You are viewing the site in preview mode

Skip to main content


Table 1 Suggested adjustments of the instrument

From: Psychometric properties of the Norwegian version of the hospital survey on patient safety culture in a prehospital environment

Component Basis for change Description of change
Interpretation of the term ‘hospital level’ The dimensions in the HSOPSC are divided into three ‘hospital’ level dimensions and seven ‘unit’ level dimensions. The dimensions ‘handoffs and transitions’ and ‘teamwork across units’ are related to a system of different prehospital units, which, for this context, are better understood as ‘the prehospital chain’. No change; we find this acceptable, as the intended ‘hospital’ level may be understood as ‘organizational’ level [35], different from the ‘local unit’ level.
Interpretation of the term ‘unit’ To clarify whether the unit should be understood as the local hospital, the local station/base or the working crew. The term ‘unit’ was substituted with the term ‘local unit’, and ‘local unit’ is explained as ‘localized at same geographic place’.
Interpretation of the term ‘shift changes’ in item H11a The term is related to the in-hospital challenge of transferring responsibility for the patient from one care team to another, which is similar to the transfer of the patient between units in the prehospital chain (e.g. between an ambulance and the hospital). The term ‘shift changes’ was substituted with ‘patient handover’.
Interpretation of idioms in items A14a, C3a and H3a It is embedded in prehospital professions to take ‘shortcuts’ in emergency dispatch situations and work in ‘crisis mode’ at the action site. Also, the expression ‘fall between the cracks’ may be difficult to understand in the context of the prehospital chain. A minor explanation/example was amended to each of the idioms in the questionnaire.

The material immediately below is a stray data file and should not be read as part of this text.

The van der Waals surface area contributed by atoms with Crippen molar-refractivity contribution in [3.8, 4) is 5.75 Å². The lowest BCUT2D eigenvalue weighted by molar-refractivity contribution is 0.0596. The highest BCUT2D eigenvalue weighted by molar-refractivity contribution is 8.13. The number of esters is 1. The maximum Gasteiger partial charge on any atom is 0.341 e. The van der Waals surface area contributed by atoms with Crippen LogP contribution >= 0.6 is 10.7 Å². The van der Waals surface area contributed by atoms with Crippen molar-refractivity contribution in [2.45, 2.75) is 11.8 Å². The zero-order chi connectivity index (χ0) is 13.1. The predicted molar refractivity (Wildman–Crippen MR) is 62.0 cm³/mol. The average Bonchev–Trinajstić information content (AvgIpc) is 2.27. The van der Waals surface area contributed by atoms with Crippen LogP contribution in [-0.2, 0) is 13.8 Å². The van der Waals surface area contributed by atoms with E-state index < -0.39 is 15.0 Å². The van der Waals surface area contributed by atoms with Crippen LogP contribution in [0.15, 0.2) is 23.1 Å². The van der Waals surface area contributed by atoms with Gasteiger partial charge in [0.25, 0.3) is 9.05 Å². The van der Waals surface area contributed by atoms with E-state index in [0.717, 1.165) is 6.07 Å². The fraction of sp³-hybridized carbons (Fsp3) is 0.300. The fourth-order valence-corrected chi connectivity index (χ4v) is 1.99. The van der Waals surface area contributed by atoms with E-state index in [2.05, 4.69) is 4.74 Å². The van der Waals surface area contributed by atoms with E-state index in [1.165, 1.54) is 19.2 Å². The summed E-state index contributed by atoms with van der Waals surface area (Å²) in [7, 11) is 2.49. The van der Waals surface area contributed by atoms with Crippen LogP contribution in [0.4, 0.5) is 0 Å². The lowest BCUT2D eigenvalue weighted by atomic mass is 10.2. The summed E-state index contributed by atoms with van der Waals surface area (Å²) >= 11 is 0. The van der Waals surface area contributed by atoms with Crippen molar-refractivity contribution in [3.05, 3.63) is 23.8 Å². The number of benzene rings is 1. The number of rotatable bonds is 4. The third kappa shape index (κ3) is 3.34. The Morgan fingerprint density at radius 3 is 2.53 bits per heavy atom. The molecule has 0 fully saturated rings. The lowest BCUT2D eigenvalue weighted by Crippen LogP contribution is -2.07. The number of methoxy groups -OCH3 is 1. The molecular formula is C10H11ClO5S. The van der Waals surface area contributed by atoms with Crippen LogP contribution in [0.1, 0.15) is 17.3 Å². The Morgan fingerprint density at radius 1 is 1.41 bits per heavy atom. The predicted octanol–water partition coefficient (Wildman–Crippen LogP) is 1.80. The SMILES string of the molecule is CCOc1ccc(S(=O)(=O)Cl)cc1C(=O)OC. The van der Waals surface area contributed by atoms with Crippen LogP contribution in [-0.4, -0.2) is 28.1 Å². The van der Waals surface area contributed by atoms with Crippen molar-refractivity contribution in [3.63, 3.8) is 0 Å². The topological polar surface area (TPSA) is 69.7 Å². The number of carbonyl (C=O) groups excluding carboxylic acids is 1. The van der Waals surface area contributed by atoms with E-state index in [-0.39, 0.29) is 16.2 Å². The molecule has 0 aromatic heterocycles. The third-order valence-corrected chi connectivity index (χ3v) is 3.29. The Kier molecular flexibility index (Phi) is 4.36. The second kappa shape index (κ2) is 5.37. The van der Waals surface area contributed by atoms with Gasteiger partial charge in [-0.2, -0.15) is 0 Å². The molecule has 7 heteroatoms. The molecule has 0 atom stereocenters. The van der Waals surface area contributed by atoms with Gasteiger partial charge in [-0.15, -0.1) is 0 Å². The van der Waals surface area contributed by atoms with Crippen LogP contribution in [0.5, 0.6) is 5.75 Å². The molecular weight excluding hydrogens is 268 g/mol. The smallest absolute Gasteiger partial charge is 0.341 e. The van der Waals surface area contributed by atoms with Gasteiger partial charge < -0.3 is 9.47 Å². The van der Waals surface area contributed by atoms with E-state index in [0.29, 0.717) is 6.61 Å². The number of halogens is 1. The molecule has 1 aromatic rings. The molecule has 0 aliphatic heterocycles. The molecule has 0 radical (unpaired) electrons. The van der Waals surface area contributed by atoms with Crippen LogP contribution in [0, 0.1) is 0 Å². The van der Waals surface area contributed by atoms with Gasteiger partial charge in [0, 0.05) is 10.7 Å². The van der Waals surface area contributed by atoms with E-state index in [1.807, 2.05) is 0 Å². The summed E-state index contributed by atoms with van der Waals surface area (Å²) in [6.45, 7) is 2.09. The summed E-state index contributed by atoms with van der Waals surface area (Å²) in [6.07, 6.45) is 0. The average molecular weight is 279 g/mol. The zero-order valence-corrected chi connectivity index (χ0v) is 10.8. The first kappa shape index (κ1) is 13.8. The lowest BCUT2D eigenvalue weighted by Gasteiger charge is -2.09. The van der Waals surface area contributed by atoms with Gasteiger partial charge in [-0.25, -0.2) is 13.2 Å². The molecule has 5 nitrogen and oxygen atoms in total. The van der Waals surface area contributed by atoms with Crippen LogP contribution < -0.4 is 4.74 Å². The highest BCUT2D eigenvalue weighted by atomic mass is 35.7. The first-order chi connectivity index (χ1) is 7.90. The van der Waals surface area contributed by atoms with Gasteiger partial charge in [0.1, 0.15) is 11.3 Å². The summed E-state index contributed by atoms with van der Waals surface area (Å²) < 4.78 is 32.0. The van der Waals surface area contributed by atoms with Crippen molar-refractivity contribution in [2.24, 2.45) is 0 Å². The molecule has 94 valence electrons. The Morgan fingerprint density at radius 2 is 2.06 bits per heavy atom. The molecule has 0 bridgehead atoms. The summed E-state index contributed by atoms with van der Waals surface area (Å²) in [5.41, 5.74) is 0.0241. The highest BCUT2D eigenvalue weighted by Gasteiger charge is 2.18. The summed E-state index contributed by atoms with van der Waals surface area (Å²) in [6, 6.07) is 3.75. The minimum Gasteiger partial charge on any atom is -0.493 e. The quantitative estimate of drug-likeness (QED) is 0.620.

Interpretation of item A5 The item ‘staff in this local unit work longer hours than is best for patient care’, is challenging due regulation by the Working Environment Act [65] and not by the EMS management. No change; the item is trying to capture a facet of the dimension ‘staffing’ and its influence on patient safety, independent of practical underlying causes; i.e. the results may indicate a weakness in the regulations.
Interpretation of items A11 and H2 The items A11 ‘when one area in this unit gets really busy, others help out’, and H2 ‘units in the prehospital chain do not coordinate well with each other’ were both deemed difficult to interpret in a prehospital context. An emergency dispatcher provides and coordinates the assignments for different vehicles, which is not similar to hospital situations where personnel can move and coordinate more freely between units. No change; this is arguably of little direct relevance for patient safety but relevant for the latent factor ‘teamwork within units’. Emergencies may also exist, where it is possible to offer assistance between vehicles, even if this is not the norm.
  1. Note: aThe items in full text are found in Table 6